Description Given its small size, this tunic was probably made for a child. The ornamentation includes garlands, birds, and animals, all popular motifs in Early Byzantine Egypt. This type of tunic was worn by men, women, and children, and dates from as early as the 3rd century. The wool garment is woven in one piece, with colorful, decorative panels (segmenta), vertical strips (clavi), and neck and sleeve bands. Beneath the chest panel is often found an inscription giving the name and social rank of the tunic's owner.
- Beyond the Pharaohs: Egypt and the Copts in the Second to Seventh Centuries A.D.. Museum of Art, Rhode Island School of Design, Providence; The Walters Art Gallery, Baltimore. 1989.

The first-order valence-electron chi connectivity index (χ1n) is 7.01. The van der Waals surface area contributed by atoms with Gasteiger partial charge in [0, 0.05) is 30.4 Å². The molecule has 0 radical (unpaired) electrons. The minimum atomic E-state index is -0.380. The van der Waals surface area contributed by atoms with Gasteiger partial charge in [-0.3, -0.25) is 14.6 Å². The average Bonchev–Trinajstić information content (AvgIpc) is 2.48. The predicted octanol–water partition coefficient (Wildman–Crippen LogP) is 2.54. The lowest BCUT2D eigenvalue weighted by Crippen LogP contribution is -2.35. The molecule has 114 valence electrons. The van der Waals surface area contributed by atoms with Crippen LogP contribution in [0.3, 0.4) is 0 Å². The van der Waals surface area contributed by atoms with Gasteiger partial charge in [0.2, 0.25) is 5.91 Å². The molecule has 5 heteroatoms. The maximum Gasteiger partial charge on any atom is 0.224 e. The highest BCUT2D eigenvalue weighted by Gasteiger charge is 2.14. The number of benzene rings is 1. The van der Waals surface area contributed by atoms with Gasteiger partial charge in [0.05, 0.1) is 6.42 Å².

Provenance Henry Walters, Baltimore, by purchase; Walters Art Museum, 1931, by bequest.
Inscriptions inscription below the collar
Credit Acquired by Henry Walters
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